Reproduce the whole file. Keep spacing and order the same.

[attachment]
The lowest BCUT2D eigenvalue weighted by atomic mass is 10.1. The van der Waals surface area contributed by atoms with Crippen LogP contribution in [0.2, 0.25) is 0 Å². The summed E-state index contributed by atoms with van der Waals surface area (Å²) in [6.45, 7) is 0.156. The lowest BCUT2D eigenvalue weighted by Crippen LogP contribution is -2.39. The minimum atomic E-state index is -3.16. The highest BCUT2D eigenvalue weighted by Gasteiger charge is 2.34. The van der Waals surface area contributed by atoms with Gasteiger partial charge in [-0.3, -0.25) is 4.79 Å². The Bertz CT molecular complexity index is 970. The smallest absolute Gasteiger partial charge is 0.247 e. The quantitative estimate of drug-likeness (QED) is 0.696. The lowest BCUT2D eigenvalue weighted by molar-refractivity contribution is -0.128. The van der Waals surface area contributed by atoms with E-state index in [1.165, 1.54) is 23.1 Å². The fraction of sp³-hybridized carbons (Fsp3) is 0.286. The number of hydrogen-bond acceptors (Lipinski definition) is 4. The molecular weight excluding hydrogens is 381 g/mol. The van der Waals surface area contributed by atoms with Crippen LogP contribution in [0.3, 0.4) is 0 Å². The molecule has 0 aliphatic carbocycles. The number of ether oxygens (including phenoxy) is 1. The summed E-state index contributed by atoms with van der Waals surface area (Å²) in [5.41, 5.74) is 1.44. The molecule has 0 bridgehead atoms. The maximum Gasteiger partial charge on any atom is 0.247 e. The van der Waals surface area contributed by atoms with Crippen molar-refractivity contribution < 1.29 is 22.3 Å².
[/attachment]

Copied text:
The lowest BCUT2D eigenvalue weighted by atomic mass is 10.1. The van der Waals surface area contributed by atoms with Crippen LogP contribution in [0.2, 0.25) is 0 Å². The summed E-state index contributed by atoms with van der Waals surface area (Å²) in [6.45, 7) is 0.156. The lowest BCUT2D eigenvalue weighted by Crippen LogP contribution is -2.39. The minimum atomic E-state index is -3.16. The highest BCUT2D eigenvalue weighted by Gasteiger charge is 2.34. The van der Waals surface area contributed by atoms with Gasteiger partial charge in [-0.3, -0.25) is 4.79 Å². The Bertz CT molecular complexity index is 970. The smallest absolute Gasteiger partial charge is 0.247 e. The quantitative estimate of drug-likeness (QED) is 0.696. The lowest BCUT2D eigenvalue weighted by molar-refractivity contribution is -0.128. The van der Waals surface area contributed by atoms with E-state index in [1.165, 1.54) is 23.1 Å². The fraction of sp³-hybridized carbons (Fsp3) is 0.286. The number of hydrogen-bond acceptors (Lipinski definition) is 4. The molecular weight excluding hydrogens is 381 g/mol. The van der Waals surface area contributed by atoms with Crippen LogP contribution in [0.3, 0.4) is 0 Å². The molecule has 0 aliphatic carbocycles. The number of ether oxygens (including phenoxy) is 1. The summed E-state index contributed by atoms with van der Waals surface area (Å²) in [5.41, 5.74) is 1.44. The molecule has 0 bridgehead atoms. The maximum Gasteiger partial charge on any atom is 0.247 e. The van der Waals surface area contributed by atoms with Crippen molar-refractivity contribution < 1.29 is 22.3 Å².